David sent me a note, not really a trail report, but his wide range of wild experiences are indicative of the range of weather you can experience.
You mentioned it has been a hiker's season for weather.
Yes. I agree.
June hike to Velma Lakes--windy as in GALE FORCE, for 2 days.
Then two weeks ago, back to Dinkey Lakes. Wonderful two days, then storm from came in from Mexico.
Rained on/off for 4 hours middle of the night. My crumby tent leaked and I had to bail water with my trusty sierra cup!
Editors Note: I use my medicine bottles!
Desolation Miles and Elevations
Nothing on Dinkey Lakes... Sorry!
Trip Report 1
Posted July 8 2013
Early Summer High Sierra Backpacking Conditions
June 25 to July 2
West Sierra Kennedy Meadows to Hetch Hetchy
Kennedy Meadows Pack Station (North, Hwy 108), South to the trailhead at O'Shawnessy Dam at the head of the Hetch Hetchy reservoir.
1> Tahoe to Yosemite Trail from Kennedy Meadows to Bond Pass, 16.91 miles. This involves climbing to the crest from the flank and crossing the top of the High Emigrant Wilderness. Nice.
2> Pacific Crest Trail down Jack Main Canyon to Wilmer Lake trail junction, 8.22 miles. Enter Northwest corner of Yosemite National Park to explore length of Jack Main Canyon.
3> Wilmer Lake down Jack Main Canyon to Hetch Hetchy, 17.9 miles. Lower section of Jack Main Canyon where the canyon closes in and chaotic terrain above Hetch Hetchy pushes trail up to Moraine Ridge.
Rivers and Creeks
Middle Fork of the Stanislaus River: Heavy Flow, not advisable to ford. But this is below our hiking zone in the High Sierra.
Summit Creek: TYT running from Brown Bear Pass to Relief Reservoir. Running strong and knee deep. Fordable with great cautions and a tripoding stick, if this is within your capacities. Summit Creek must be forded to reach campsites on the other side of the creek as well as delightful scrambles stretching from above Saucer Meadow to Lunch Meadow.
Falls Creek from Top of Jack Main Canyon through Tilden Lake and Wilmer Lake fords. Knee deep and moderate flow. Fordable with reasonable cautions.
June 25 to July 2 2013
In SEVEN DAYS I observed a Mild Pacific Storm, an Eastern Tropical Thunder Storm from the Gulf of Mexico, a Heat Wave with heat advisories, and Western Heat Thunder Storms rising out of San Joaquin Valley.
The only thing I did not experience was cold. Given enough time on the trail I presume I would have experienced cold conditions as well.
Wet backpack hitching up Highway 108 to Kennedy Meadows on June 24. I never use a packcover. Why? Because my backpack is waterproof.
Emigrant Wilderness & North Yosemite Backcountry
Observe and Track the Weather
All High Sierra Weather Resources
Evolving Weather Conditions, Fording, Mosquitoes, and Heat
The Winter of 2012-2013 has been yet another "non event." Snowpack was thin coming into Spring, Temps high, all presaging an early opening for reasonably safe early season travel across the high mountain passes with reasonably safe fording conditions predicted for early in the season.
That is exactly what happened.
All signs this year have pointed towards an early opening of the High Sierra Trails and Fords, and the conditions on the ground I experienced in late June of 2013 confirmed the seasonal trends have again opened the trails historically early for the Summer hiking season.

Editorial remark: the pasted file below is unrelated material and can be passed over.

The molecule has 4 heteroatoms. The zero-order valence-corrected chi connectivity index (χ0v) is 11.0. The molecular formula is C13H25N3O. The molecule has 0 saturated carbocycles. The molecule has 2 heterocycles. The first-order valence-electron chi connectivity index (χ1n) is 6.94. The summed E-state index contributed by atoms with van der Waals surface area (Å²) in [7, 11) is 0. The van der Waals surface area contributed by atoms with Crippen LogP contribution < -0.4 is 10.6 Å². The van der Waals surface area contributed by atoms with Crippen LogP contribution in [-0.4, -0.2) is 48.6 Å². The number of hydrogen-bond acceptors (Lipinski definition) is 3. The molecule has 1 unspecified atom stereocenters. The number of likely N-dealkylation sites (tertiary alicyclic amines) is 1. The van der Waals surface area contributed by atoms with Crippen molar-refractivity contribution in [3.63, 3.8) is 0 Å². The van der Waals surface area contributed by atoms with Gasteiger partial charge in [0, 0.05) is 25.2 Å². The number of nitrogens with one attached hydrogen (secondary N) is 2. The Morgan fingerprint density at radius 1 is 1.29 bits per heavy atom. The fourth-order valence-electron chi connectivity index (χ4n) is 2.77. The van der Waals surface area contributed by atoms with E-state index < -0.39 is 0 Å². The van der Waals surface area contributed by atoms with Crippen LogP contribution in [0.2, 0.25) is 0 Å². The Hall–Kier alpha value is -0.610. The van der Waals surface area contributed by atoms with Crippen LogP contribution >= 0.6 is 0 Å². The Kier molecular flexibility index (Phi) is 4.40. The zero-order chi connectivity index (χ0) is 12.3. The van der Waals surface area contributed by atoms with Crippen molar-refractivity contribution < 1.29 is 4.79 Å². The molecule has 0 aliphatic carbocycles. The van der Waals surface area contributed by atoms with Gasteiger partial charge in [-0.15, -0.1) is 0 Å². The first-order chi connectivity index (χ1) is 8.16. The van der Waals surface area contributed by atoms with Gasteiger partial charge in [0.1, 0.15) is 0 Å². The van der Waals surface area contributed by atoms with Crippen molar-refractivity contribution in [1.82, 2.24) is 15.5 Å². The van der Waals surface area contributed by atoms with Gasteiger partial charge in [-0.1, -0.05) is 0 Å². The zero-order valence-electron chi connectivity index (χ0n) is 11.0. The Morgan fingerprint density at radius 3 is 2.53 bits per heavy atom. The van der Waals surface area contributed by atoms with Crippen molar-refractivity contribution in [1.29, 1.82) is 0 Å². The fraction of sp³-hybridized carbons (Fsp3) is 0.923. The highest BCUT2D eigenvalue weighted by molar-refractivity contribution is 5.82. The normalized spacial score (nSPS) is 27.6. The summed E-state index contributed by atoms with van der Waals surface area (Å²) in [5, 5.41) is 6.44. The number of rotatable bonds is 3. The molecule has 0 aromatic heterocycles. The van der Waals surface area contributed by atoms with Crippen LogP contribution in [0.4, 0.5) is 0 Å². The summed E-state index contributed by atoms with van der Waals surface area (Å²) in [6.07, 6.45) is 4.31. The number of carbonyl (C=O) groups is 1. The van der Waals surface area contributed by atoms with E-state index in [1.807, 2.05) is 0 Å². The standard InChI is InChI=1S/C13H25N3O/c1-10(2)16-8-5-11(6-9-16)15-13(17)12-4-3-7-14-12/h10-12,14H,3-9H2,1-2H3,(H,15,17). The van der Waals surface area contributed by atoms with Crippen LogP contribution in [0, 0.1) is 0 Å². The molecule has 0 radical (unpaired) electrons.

Trip Weather Evolution
During this brief trip along the Sierra Nevada I experienced a very wide range of weather conditions in a very short period of time.
This is typical of Sierra Nevada Weather.
My trip started under a weak Pacific storm blowing me up to the Sierra Crest. My departure date of June 24 2013 coincided with landfall of a weak but well-defined baby storm traveling West-Southwest out of the North Pacific.
Arriving at Kennedy Meadows Pack Station early in the evening of the 24th, I encountered one hiker who experienced thin snowfall during the evening at Sonora Pass, elevation 9600 feet, and a few who were rained upon.
The cool rain this storm brought was an aid to my hike the next day up to the Sierra Crest.
This baby storm brought light rain and moderate breezes on July 24 and 25, fully dissapating by the 26th. This storm was more typical of a late May than a late June storm, and was also unusual in that it brought warm rain and high humidity out of the North Pacific. The temps and moisture of storms blowing out of the North Pacific during this time of year are typically much lower.
This indicates unusually high North Pacific Ocean temps... the currents in the ocean are acting as strangely as the air currents, meaning the change in the directions of seasonal prevailing winds has been mirrored by changes in ocean currents, and this has knocked all seasonal weather patterns out of kilter.
Strange patterns are now "normal," and normal seasons are now rare.
I feel lucky to have experienced this storm, as late Spring/early Summer Pacific storms are becoming rare in the Sierra Nevada. This weather eased the temps for the hike up the West flank of the Sierra from Kennedy Meadows to the Crest line. Nice. I needed that edge.
At the top of the Sierras I encountered a great ominious red and yellow tropical thunderstorm that had traveled Northwest across the Mohave Desert from the Gulf of Mexico. Besides identifying themselves by the direction from which they travel (the Southeast), these rare storms coming from the Southeast across the great desert take on the red and yellow colors of the dust and sand they suck up along the way.
Eastern Sierra Thunderstorm of June 26 2013
Looking East across Grizzly Meadow tropical thunderstorm framing Grizzly Peak.